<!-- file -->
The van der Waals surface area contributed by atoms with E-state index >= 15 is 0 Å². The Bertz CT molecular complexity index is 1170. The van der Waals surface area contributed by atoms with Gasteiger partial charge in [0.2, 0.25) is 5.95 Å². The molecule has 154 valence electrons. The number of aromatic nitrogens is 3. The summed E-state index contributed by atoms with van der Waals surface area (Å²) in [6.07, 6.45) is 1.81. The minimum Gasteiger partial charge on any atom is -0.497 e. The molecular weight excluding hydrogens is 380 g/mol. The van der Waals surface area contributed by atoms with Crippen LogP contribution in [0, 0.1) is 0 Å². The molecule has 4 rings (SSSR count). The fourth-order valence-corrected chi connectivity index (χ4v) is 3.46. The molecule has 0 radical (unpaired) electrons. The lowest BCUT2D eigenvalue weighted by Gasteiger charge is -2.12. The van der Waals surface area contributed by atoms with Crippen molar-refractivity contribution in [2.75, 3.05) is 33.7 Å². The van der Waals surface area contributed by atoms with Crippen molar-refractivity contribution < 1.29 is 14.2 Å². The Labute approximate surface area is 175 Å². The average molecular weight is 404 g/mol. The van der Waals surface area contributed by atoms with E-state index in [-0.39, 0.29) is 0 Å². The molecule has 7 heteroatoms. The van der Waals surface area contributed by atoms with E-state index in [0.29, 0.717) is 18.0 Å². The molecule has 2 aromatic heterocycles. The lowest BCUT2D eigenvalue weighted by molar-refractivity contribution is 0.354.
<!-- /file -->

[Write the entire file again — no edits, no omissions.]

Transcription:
The van der Waals surface area contributed by atoms with E-state index >= 15 is 0 Å². The Bertz CT molecular complexity index is 1170. The van der Waals surface area contributed by atoms with Gasteiger partial charge in [0.2, 0.25) is 5.95 Å². The molecule has 154 valence electrons. The number of aromatic nitrogens is 3. The summed E-state index contributed by atoms with van der Waals surface area (Å²) in [6.07, 6.45) is 1.81. The minimum Gasteiger partial charge on any atom is -0.497 e. The molecular weight excluding hydrogens is 380 g/mol. The van der Waals surface area contributed by atoms with Crippen LogP contribution in [0, 0.1) is 0 Å². The molecule has 4 rings (SSSR count). The fourth-order valence-corrected chi connectivity index (χ4v) is 3.46. The molecule has 0 radical (unpaired) electrons. The lowest BCUT2D eigenvalue weighted by Gasteiger charge is -2.12. The van der Waals surface area contributed by atoms with Crippen molar-refractivity contribution in [2.75, 3.05) is 33.7 Å². The van der Waals surface area contributed by atoms with Crippen molar-refractivity contribution < 1.29 is 14.2 Å². The Labute approximate surface area is 175 Å². The average molecular weight is 404 g/mol. The van der Waals surface area contributed by atoms with E-state index in [-0.39, 0.29) is 0 Å². The molecule has 7 heteroatoms. The van der Waals surface area contributed by atoms with E-state index in [0.29, 0.717) is 18.0 Å². The molecule has 2 aromatic heterocycles. The lowest BCUT2D eigenvalue weighted by molar-refractivity contribution is 0.354.